How to Clean & Store Your Hiking Gear

So you just got back from an incredible hike across multiple mountains, witnessed waterfalls and valleys, and maybe even captured some sweet selfies with wildlife and endless views abound.

But now you are home with your muddy boots, sopping wet and smelly clothes, dust-covered backpacks, and the like.

This article is for the lazy adventurer who absolutely hates cleaning their gear when they get back from an amazing trip, but knows it needs to get done right away.

Why We Clean Our Gear

Before we jump into the key points on cleaning your gear, it’s important to first understand two major reasons why we always clean our stuff.

Number one is the obvious one that clean gear just plain out right functions better and lasts longer. Not to mention smells better.

The second reason and the more important one is that hikers typically hike all over specific areas and locations. Transferring insects, bacteria, plants, or any other thing from one area to another can he harmful to the landscape.

Cleaning your gear thoroughly will greatly decrease any cross contamination between locations.

Sleeping Pads

Store sleeping pads underneath the bed not inflated. If the sleeping pad needs to be cleaned, spot wipe with a damp cloth without soap.

Tents

Setup tents to air out in the backyard, vacuum any and all debris, wash dirt with a damp cloth without soap.

Tent Footprints

Flip over the footprint in the backyard and wash off dirt off with a hose. Make sure to do your best to get it cleaned well. Then hang up on a fence or clothes line to let air dry.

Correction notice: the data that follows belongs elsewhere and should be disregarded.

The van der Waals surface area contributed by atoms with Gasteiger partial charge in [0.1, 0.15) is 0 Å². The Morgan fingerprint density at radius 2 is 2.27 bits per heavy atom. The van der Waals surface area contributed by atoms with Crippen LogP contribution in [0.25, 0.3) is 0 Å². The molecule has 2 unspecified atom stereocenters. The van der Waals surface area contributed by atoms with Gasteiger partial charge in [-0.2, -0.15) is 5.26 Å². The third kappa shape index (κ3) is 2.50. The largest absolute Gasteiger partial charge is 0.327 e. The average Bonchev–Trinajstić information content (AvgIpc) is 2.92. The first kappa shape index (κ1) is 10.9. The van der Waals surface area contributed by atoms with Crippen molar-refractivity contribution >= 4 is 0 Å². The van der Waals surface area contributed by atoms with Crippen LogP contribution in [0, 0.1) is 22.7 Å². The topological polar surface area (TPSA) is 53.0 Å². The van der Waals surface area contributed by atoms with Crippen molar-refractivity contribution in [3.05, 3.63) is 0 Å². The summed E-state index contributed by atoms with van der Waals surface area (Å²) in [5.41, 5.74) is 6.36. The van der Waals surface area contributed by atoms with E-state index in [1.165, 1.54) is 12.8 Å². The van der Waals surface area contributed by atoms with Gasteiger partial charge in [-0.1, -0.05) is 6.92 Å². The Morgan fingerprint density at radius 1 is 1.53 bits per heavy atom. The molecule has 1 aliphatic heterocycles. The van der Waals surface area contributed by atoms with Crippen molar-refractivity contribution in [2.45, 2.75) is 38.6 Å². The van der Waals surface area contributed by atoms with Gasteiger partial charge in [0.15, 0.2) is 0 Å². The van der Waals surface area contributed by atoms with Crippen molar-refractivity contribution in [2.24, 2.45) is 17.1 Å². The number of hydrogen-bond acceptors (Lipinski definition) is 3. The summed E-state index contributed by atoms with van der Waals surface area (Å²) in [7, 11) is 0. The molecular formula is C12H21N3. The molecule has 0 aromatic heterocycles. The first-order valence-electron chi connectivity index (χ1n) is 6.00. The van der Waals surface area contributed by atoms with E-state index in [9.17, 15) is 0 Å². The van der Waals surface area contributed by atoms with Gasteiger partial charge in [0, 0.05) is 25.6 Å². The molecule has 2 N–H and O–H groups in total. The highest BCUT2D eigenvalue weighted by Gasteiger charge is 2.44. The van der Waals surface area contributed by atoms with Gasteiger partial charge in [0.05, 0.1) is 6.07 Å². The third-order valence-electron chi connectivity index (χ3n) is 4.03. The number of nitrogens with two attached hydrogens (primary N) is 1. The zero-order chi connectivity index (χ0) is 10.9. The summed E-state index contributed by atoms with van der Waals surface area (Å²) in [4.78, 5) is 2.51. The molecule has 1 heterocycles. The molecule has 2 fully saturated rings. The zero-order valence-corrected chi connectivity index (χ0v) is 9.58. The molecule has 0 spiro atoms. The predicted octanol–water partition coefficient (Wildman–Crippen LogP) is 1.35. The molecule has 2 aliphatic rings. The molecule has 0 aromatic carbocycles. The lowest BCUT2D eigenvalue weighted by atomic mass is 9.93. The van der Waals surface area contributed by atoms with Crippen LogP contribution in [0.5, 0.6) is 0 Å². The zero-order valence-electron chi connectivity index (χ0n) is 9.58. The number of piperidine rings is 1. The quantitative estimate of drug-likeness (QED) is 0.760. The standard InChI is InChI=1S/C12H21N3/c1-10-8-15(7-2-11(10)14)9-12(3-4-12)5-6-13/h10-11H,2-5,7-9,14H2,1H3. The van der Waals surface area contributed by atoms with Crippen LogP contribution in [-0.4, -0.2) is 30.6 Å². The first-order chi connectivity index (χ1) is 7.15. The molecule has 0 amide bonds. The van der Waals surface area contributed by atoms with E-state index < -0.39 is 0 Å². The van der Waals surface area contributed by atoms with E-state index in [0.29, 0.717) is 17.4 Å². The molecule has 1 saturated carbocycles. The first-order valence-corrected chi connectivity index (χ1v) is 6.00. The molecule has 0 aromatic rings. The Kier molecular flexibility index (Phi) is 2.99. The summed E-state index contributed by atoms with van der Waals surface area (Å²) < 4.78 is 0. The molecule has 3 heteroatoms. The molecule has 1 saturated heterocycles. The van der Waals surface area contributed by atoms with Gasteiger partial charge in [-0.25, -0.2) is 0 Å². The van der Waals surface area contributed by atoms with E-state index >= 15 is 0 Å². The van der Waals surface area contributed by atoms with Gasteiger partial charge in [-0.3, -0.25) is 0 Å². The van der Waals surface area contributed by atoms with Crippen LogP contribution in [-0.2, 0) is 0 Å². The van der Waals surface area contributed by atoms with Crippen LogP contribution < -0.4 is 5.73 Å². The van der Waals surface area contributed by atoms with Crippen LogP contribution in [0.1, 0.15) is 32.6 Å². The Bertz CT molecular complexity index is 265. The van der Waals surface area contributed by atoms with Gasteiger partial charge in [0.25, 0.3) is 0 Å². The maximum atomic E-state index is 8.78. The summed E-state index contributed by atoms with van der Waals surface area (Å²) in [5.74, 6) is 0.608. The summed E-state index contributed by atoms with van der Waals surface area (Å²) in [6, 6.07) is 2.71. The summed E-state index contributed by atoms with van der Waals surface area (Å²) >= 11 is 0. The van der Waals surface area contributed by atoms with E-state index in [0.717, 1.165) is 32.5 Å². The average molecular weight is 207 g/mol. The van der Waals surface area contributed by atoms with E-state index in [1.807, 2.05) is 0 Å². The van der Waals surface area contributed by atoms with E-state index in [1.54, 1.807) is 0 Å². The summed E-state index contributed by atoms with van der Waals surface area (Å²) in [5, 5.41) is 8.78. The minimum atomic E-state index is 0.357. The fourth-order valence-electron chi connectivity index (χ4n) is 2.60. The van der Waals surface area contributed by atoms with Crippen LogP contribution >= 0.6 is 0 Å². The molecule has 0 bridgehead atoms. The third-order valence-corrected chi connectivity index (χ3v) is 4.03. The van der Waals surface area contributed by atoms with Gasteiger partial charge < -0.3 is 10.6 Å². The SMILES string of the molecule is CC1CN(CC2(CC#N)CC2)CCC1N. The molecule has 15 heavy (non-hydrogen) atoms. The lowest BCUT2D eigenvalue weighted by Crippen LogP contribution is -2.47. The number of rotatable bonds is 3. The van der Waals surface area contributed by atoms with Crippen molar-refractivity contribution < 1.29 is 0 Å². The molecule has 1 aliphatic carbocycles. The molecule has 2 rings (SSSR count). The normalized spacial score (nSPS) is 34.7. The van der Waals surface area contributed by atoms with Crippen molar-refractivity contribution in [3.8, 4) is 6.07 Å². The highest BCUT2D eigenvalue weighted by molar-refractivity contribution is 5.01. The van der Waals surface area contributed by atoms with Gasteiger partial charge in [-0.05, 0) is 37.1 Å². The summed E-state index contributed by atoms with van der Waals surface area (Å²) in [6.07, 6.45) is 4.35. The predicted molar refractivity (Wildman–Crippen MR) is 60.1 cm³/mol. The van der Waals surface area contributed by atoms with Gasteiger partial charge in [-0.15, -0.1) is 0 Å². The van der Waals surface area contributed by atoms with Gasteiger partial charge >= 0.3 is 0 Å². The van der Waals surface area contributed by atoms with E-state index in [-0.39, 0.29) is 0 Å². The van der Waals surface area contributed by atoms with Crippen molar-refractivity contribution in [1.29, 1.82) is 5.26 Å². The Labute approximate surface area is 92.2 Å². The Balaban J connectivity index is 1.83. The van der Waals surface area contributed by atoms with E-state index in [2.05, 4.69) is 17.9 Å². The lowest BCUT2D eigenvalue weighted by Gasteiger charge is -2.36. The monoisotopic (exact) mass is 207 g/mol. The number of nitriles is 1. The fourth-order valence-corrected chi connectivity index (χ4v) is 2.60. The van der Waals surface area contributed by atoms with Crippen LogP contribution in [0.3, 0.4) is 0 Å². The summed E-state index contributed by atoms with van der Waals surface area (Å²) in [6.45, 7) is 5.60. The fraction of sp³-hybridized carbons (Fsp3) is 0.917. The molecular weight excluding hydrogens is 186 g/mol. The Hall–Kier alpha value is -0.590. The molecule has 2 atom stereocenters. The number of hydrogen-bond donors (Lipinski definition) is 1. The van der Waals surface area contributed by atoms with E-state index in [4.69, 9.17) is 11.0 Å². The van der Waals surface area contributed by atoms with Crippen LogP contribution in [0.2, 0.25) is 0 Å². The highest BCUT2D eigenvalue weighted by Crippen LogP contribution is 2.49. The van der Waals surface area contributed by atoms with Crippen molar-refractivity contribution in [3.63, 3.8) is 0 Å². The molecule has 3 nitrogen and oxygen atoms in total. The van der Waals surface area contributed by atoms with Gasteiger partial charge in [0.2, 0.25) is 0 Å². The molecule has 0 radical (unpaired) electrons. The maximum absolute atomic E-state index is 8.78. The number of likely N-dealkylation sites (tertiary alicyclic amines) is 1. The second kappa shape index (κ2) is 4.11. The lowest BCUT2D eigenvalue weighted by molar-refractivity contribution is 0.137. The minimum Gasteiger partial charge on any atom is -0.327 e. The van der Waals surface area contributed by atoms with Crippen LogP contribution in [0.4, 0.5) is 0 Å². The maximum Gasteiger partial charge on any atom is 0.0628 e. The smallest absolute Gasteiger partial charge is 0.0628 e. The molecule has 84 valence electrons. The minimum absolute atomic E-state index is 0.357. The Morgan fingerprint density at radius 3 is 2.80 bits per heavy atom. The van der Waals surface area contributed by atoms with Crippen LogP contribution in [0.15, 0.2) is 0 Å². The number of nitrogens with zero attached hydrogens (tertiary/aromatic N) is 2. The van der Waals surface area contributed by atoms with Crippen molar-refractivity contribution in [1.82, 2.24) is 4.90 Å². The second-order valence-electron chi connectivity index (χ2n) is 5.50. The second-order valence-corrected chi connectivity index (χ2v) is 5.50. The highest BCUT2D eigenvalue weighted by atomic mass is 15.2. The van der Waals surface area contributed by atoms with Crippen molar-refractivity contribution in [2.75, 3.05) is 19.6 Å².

Sleeping Bags

Store your sleeping bag in a pillowcase or very loose stuff sack (typically it comes with one) and if the bag needs to be cleaned, spot clean with a damp cloth or if it’s really bad, hand wash in a bathtub with detergent — rinse and ring out very thoroughly and let air dry.

Boots

Clean boots with a brush to remove any and all dirt, sand, and mud. Remove inserts and soles to allow the inside to dry, and if water stops beading on the boot uppers apply waterproof treatment.

Water Bottles & Hydration Reservoirs

Water Bottles are simple, just run them through a dishwasher every now and then to keep them clean and smelling good.

Hydration Reservoirs are a little more tricky, keeping them damp with fluid in the inside can develop bacteria and mold. We recommend cleaning and rinsing thoroughly and then store them in the freezer. This will freeze any remaining liquid inside and the cold prevents bacteria or mold from growing.

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Now you can keep your gear clean, fresh, and up to par. What’s the longest you went without cleaning your gear? Kmon, you know you’ve done it! Let us know in the comments below!

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